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Techaisle Blog

Insightful research, flexible data, and deep analysis by a global SMB IT Market Research and Industry Analyst organization dedicated to tracking the Future of SMBs and Channels.

2016 Top 10 SMB & MidMarket Business Issues, IT Challenges, IT Priorities

It is here. Techaisle's 2016 Top 10 SMB and Midmarket IT Priorities, Business Issues and IT Challenges. 

Techaisle's recently completed survey of SMBs and Mid-market companies reveals the following Top 10 IT Priorities, IT Challenges and Business Issues that the IT and Business Decision makers are facing in 2016. In its detailed global SMB and Midmarket survey Techaisle investigated 14 different technology areas and a lot more sub-technologies, 19 different IT challenges and 19 different business issues.

2016 Top 10 SMB Business Issues, IT Challenges, IT Priorities

2016 top10 smb it priorities business issues techaisle infographics resized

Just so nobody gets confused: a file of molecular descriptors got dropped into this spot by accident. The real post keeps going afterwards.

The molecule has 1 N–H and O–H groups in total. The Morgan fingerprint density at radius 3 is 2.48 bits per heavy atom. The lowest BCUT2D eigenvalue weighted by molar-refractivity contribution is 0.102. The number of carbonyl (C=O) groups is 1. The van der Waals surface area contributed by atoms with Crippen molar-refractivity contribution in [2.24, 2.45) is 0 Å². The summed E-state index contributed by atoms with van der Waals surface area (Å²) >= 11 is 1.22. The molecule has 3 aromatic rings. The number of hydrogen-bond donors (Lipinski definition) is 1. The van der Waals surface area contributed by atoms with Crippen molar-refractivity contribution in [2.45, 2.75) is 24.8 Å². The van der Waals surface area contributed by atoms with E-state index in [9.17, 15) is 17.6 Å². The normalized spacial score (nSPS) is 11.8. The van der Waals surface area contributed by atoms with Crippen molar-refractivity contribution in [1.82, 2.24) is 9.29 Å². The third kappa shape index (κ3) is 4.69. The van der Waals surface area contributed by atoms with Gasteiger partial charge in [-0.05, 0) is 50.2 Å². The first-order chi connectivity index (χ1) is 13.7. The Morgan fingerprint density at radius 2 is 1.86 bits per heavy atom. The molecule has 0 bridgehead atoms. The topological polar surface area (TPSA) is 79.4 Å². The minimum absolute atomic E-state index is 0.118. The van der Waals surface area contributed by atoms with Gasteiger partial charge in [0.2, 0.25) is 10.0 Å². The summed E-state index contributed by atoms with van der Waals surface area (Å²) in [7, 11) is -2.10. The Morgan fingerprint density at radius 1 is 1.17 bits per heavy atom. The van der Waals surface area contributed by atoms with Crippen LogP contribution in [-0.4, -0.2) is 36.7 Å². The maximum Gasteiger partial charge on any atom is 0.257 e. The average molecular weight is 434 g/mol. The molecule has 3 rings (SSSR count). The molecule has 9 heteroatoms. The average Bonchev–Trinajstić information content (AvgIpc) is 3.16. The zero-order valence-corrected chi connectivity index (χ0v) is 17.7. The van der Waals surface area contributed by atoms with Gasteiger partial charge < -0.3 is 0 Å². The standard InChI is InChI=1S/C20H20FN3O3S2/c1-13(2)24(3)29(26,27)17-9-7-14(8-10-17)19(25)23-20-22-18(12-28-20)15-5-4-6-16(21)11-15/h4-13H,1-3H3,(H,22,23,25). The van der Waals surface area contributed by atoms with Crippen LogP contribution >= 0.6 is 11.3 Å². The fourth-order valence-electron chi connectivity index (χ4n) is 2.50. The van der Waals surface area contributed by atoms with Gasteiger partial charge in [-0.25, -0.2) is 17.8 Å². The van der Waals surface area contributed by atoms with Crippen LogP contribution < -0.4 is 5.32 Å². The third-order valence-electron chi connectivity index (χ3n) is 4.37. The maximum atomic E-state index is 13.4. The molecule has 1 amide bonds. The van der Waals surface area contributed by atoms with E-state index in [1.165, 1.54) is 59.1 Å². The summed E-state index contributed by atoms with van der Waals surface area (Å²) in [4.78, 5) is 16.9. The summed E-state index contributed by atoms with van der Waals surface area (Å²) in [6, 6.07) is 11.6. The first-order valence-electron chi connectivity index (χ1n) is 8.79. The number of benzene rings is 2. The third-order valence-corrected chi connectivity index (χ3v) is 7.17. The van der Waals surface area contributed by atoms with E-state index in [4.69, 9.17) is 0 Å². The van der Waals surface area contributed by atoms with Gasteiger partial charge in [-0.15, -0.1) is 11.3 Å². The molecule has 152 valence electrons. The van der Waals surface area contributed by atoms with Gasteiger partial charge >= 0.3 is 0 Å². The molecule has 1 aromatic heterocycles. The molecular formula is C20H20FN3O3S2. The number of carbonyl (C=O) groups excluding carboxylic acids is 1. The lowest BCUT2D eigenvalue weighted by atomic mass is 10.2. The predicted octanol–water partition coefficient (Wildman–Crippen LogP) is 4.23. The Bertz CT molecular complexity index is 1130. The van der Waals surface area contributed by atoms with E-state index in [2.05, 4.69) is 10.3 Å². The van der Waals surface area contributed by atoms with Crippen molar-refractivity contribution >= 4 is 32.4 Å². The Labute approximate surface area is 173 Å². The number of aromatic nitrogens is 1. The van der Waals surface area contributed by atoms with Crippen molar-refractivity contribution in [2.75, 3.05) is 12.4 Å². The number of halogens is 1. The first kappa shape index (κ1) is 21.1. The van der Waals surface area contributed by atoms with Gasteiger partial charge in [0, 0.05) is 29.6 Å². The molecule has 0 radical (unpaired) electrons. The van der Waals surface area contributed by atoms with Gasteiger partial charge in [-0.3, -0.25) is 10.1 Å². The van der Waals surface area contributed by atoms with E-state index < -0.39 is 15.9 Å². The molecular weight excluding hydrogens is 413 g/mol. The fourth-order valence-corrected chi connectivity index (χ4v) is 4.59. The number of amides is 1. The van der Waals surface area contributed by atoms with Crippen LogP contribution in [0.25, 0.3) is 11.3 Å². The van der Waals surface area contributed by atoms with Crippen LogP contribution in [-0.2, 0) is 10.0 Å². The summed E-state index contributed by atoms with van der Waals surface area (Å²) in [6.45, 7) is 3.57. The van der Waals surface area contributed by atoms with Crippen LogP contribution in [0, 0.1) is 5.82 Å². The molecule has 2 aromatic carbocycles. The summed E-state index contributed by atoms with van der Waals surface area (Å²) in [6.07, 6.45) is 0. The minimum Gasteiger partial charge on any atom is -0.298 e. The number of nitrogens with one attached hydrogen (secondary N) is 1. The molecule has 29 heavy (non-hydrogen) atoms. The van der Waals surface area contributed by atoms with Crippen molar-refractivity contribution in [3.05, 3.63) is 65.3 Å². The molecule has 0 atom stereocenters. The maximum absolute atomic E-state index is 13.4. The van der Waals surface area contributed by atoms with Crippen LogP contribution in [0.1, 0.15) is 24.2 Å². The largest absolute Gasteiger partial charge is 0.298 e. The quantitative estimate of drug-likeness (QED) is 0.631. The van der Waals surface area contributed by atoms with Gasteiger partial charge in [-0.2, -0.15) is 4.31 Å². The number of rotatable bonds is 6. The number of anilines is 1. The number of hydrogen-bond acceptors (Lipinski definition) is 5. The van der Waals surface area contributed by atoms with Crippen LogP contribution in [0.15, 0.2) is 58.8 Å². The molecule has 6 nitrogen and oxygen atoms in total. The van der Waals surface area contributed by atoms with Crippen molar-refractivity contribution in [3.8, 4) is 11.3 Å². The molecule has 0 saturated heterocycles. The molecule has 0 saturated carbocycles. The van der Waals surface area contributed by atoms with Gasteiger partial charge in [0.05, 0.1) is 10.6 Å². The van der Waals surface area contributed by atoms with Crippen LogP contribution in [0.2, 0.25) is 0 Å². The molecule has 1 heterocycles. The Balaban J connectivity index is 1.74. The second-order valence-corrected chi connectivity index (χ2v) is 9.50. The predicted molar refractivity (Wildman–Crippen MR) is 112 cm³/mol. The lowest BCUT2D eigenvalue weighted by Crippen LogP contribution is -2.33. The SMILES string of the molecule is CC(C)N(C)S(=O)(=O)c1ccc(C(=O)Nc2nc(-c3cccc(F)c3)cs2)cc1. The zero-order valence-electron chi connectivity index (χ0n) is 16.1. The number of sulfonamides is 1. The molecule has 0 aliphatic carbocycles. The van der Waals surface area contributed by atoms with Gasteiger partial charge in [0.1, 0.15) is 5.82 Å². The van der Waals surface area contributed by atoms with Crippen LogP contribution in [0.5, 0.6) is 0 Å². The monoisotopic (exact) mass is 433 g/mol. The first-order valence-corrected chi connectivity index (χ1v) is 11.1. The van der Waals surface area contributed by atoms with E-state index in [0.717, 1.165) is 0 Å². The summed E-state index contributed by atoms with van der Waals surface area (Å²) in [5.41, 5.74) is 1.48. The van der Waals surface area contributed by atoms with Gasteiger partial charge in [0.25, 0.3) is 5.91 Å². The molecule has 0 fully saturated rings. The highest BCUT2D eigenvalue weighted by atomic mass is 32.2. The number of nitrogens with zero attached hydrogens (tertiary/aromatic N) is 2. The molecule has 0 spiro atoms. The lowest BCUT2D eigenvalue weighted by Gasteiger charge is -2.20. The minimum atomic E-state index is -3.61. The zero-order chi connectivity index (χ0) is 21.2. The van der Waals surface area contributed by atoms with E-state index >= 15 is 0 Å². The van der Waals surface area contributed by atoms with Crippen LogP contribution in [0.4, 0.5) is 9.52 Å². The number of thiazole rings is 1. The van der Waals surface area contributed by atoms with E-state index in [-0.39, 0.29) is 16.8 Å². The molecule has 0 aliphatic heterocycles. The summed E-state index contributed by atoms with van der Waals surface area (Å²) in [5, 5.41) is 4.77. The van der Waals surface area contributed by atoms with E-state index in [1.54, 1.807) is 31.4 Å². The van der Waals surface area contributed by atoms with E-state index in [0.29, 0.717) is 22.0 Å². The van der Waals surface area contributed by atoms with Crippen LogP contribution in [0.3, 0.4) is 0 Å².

2016 Top 10 Mid-Market Business Issues, IT Priorities, IT Challenges

2016 top10 mid market it priorities business issues techaisle infographics resized

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Look back on US SMB PC purchase intentions

Look back

As is the case in each year’s SMB research, Techaisle SMB survey respondents are asked to detail their plans for acquisition of different types of client devices. Two of the major categories investigated by the surveys are desktop PCs and notebook PCs. To establish a baseline understanding of PC use and demand, Techaisle asks SMB respondents to specify the number of endpoint devices that are currently in use within their companies, and then asks them to specify the quantity that they are planning to buy over the next twelve months. To provide actionable insight to our clients, the question asks separately about desktop PCs, notebook PCs and tablets. While 2016 survey is in the field it is worth looking at the trends of last two years. In 2014, both the US small and midmarket businesses were bullish about new desktop and notebook purchases. But in 2015, the percent of US SMBs planning to buy PCs had dropped by 40% from 2014 for both desktops and notebooks. However, although the average number units of desktops planned to purchase dropped from 2014 to 2015 the average number of notebooks planned to purchase increased substantially from 2014 to 2015.

2014-us-smb-pc-purchase-intentions-techaisle

2015-us-smb-pc-purchase-intentions-techaisle